Anne’s brother Branwell Brontë was the great hope of the family – from his birth in June 1817 there was a weight of expectation on his shoulders: he it was who would take the family name into the world, he also who would help to provide for his sisters after his father’s death, if they themselves had not started a family of their own by that time. Of course, things didn’t quite work out like that.
Branwell is a man who strongly divides opinion today: some see him as an unrecognised genius, whereas to others he is the villain of the Brontë story who cared about nothing but his won gratification. The truth lies in neither of these extremes; he was a human being with frailties like all of us, but his frailties overpowered him. Francis Leyland, who knew him well and became his chief post-mortem defence counsel, perhaps put it best when he wrote:
‘Patrick Branwell Brontë was no domestic demon – he was just a man moving in a mist, who lost his way.’
On the other hand, Leyland did not see Branwell’s daily life at Haworth Parsonage, where he could indeed wreak havoc, and frequently did: inadvertently setting his bed on fire, having screaming fits at night, and threatening to kill his father are just some of his actions.
It is easy to judge Branwell harshly, but he was fighting demons from a young age. The death of his mother and beloved eldest sisters had a profound impact upon him in his early years, and his later actions speak of one who was suffering from a mental illness. Certainly, his addictions to alchohol and then opium did little to create much needed equilibrium in his life.
Towards the end of his life, aged just 31, he cut an increasingly pathetic figure, so that he we see him hunched over in the street sobbing pitifully and unable to raise his leg to climb a single step, and we witness him brandishing a knife, mouth quivering uncontrollably, because he thought he was going to meet not his friend Francis Grundy, but Satan.
Nevertheless, his death on 24 September 1848 came suddenly, and suprisingly he died not as a result of his addictions but of chronic marasmus (wasting) due to tuberculosis. It was the forerunner of the disease’s eight months reign of terror that would also snatch Emily and then Anne.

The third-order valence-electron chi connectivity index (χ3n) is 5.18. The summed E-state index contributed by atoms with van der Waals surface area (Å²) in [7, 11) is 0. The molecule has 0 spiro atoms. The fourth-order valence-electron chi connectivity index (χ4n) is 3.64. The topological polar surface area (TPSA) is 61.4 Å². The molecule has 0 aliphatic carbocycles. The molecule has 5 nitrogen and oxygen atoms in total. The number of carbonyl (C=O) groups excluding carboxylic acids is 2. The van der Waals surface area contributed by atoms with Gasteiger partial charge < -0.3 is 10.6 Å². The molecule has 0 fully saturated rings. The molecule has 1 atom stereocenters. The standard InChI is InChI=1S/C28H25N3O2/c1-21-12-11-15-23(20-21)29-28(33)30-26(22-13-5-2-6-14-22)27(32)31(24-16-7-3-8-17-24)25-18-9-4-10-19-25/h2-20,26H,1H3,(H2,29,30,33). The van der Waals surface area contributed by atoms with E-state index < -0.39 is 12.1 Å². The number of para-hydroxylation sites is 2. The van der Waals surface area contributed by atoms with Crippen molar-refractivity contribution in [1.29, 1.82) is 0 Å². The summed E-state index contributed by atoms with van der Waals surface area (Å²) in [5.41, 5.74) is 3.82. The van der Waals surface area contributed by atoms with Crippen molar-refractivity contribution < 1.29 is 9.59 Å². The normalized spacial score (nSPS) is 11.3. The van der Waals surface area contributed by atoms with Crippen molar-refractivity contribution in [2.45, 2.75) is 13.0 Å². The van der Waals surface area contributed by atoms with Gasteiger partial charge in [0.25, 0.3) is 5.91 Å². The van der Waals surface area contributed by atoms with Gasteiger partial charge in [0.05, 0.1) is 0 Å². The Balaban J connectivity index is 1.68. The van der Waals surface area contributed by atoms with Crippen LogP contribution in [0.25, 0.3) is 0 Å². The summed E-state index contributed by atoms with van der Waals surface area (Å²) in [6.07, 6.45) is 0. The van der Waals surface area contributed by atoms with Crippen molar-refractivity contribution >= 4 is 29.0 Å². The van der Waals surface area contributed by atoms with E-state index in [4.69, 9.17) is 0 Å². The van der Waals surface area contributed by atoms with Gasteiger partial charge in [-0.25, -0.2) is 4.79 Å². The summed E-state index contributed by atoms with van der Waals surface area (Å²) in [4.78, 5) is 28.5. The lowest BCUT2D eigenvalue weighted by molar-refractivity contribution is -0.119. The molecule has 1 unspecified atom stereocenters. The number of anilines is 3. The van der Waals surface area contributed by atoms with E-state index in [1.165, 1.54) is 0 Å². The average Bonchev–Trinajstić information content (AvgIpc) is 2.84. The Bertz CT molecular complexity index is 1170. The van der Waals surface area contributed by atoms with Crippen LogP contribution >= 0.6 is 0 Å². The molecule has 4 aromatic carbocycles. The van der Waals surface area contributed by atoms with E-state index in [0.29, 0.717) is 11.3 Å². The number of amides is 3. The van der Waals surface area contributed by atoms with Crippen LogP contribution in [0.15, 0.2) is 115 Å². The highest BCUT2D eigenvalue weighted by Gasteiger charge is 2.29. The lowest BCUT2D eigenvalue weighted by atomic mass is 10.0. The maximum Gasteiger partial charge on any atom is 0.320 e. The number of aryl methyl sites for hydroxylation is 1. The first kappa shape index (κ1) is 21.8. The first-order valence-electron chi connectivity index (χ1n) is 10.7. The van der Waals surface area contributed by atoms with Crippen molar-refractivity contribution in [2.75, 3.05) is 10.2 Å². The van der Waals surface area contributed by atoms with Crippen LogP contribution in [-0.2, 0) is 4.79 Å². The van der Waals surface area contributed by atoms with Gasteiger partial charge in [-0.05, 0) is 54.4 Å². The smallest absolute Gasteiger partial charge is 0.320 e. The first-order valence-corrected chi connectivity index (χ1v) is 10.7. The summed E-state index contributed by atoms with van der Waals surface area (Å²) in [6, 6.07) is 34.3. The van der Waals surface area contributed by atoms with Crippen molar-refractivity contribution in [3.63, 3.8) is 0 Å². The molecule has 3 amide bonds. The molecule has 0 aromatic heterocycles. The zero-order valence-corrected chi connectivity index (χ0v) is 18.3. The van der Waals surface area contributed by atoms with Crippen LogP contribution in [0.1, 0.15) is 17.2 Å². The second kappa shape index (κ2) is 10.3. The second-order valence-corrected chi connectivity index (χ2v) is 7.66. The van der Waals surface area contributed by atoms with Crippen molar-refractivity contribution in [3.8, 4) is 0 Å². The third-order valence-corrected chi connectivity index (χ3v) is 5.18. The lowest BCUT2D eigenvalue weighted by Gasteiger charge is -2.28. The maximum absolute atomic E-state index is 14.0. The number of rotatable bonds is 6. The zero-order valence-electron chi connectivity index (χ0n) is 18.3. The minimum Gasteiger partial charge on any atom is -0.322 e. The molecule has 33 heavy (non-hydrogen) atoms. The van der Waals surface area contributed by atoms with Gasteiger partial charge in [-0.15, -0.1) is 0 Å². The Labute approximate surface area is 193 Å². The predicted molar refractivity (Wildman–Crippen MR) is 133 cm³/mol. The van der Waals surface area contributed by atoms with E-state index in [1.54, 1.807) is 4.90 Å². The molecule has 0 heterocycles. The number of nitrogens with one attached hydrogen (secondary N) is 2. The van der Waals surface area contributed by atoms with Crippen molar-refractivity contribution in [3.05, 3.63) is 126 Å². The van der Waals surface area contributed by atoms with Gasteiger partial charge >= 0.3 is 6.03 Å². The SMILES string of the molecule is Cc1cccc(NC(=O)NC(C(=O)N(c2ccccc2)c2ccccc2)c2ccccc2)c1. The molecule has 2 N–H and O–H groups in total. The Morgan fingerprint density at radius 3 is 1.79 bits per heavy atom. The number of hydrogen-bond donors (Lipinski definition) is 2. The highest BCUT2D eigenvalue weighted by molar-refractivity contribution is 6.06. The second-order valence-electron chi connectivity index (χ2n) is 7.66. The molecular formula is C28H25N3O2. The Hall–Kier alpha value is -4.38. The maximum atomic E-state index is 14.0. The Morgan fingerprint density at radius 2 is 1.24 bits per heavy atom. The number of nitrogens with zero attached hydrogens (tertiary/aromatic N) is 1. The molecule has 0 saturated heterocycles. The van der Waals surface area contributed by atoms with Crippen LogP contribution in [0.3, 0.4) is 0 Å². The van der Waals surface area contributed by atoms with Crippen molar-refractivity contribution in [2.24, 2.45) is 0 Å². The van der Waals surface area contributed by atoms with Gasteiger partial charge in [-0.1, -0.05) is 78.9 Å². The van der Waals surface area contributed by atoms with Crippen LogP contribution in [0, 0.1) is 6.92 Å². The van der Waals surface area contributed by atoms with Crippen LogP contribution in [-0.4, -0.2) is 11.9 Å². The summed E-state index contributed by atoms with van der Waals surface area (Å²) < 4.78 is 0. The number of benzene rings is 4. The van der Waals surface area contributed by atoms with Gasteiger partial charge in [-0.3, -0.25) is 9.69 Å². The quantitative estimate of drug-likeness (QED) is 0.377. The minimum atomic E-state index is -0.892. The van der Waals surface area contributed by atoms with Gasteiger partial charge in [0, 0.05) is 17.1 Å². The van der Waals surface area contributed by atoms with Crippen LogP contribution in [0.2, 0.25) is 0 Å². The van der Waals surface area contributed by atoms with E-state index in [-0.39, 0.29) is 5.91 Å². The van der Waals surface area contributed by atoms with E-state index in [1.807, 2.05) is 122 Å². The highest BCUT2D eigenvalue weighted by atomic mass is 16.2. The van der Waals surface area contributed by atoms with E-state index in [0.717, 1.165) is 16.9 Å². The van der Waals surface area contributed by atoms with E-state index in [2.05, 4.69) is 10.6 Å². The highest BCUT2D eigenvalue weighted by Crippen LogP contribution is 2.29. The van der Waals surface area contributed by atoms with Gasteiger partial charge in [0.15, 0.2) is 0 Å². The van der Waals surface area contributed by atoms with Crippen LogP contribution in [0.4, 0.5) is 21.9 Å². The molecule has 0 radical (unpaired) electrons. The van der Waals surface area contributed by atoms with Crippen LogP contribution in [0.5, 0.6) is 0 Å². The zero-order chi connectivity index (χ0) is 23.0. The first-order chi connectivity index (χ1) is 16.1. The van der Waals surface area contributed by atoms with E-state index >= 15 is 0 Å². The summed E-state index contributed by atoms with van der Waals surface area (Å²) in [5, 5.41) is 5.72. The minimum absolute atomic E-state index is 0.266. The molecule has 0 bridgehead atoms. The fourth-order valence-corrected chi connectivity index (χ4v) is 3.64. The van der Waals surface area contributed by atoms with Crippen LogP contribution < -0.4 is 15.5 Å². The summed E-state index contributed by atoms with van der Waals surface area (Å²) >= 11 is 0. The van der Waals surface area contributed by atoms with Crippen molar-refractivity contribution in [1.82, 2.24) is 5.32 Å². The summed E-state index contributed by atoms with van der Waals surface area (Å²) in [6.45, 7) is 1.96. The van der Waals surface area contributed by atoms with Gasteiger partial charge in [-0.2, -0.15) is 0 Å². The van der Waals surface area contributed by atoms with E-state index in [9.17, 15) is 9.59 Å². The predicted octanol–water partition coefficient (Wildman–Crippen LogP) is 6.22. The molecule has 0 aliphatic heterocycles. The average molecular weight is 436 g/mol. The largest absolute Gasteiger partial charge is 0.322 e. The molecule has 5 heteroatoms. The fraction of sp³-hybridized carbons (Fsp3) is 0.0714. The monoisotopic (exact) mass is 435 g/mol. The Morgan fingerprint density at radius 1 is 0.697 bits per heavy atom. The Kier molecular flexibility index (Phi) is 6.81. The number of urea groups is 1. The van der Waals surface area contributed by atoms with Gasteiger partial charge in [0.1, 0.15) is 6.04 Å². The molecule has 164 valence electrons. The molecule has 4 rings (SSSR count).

Charlotte Brontë was particularly devastated by her brother’s death. They had been incredibly close in childhood, inventing the kingdom of Angria together and producing the first of the Brontë’s little books that are marvelled at today. She was unable to accept his failings however, and in his last two years they did not speak. Now it was all too late.
Her letter to W.S. Williams after Branwell’s death revealed that she did at least find some comfort in the manner of her brother’s death:
‘I myself, with painful, mournful joy, heard him praying softly in his dying moments, and to the last prayer which my father offered up at his bedside, he added “amen”. How unusual that word appeared from his lips – of course you who did not know him, cannot conceive. Akin to this alteration was that in his feelings towards his relatives – all bitterness seemed gone… all his vices seemed nothing to me in that moment; every wrong he had done, every pain he had caused, vanished… He is at rest, and that comforts us all – long before he quitted this world, life had no happiness for him.’
In his dying moments Branwell became a penitent, and this comforted Charlotte who in turn was herself now penitent. Anne Brontë, on the other hand, had always loved her brother, even finding him a job as governor at Thorp Green Hall when his prospects seemed bleak. That move, of course, went disastrously wrong, but Anne would never judge Branwell harshly. She believed in forgiveness, and forgiveness time after time if needed. This view was expressed long before Branwell’s death, as if in a presentiment of it, in her poem ‘The Penitent’, with which we close today’s post:
‘I mourn with thee, and yet rejoice
That thou shouldst sorrow so;
With angel choirs I join my voice
To bless the sinners woe.
Though friends and kindred turn away,
And laugh thy grief to scorn;
I hear the great Redeemer say,
“Blessed are ye that mourn.”
Hold on thy course, nor deem it strange
That earthly cords are riven:
Man may lament the wondrous change,
But ‘there is joy in heaven!’